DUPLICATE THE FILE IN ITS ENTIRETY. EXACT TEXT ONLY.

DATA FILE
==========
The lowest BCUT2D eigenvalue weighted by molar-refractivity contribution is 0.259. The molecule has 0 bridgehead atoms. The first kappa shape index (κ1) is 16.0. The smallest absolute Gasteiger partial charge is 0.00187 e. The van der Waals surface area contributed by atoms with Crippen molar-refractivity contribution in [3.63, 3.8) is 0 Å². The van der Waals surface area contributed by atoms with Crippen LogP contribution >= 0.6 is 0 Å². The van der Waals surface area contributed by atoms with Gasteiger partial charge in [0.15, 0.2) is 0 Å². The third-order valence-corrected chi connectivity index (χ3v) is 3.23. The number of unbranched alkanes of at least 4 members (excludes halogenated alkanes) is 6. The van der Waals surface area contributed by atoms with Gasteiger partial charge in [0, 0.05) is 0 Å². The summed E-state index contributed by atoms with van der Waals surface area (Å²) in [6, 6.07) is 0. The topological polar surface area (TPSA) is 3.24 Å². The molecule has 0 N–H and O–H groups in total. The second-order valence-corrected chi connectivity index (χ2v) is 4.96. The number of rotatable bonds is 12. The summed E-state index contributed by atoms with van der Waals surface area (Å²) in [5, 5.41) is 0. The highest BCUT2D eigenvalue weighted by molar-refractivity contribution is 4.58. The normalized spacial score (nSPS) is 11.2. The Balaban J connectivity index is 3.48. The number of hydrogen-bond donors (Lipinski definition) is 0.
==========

The lowest BCUT2D eigenvalue weighted by molar-refractivity contribution is 0.259. The molecule has 0 bridgehead atoms. The first kappa shape index (κ1) is 16.0. The smallest absolute Gasteiger partial charge is 0.00187 e. The van der Waals surface area contributed by atoms with Crippen molar-refractivity contribution in [3.63, 3.8) is 0 Å². The van der Waals surface area contributed by atoms with Crippen LogP contribution >= 0.6 is 0 Å². The van der Waals surface area contributed by atoms with Gasteiger partial charge in [0.15, 0.2) is 0 Å². The third-order valence-corrected chi connectivity index (χ3v) is 3.23. The number of unbranched alkanes of at least 4 members (excludes halogenated alkanes) is 6. The van der Waals surface area contributed by atoms with Gasteiger partial charge in [0, 0.05) is 0 Å². The summed E-state index contributed by atoms with van der Waals surface area (Å²) in [6, 6.07) is 0. The topological polar surface area (TPSA) is 3.24 Å². The molecule has 0 N–H and O–H groups in total. The second-order valence-corrected chi connectivity index (χ2v) is 4.96. The number of rotatable bonds is 12. The summed E-state index contributed by atoms with van der Waals surface area (Å²) in [5, 5.41) is 0. The highest BCUT2D eigenvalue weighted by molar-refractivity contribution is 4.58. The normalized spacial score (nSPS) is 11.2. The Balaban J connectivity index is 3.48. The number of hydrogen-bond donors (Lipinski definition) is 0.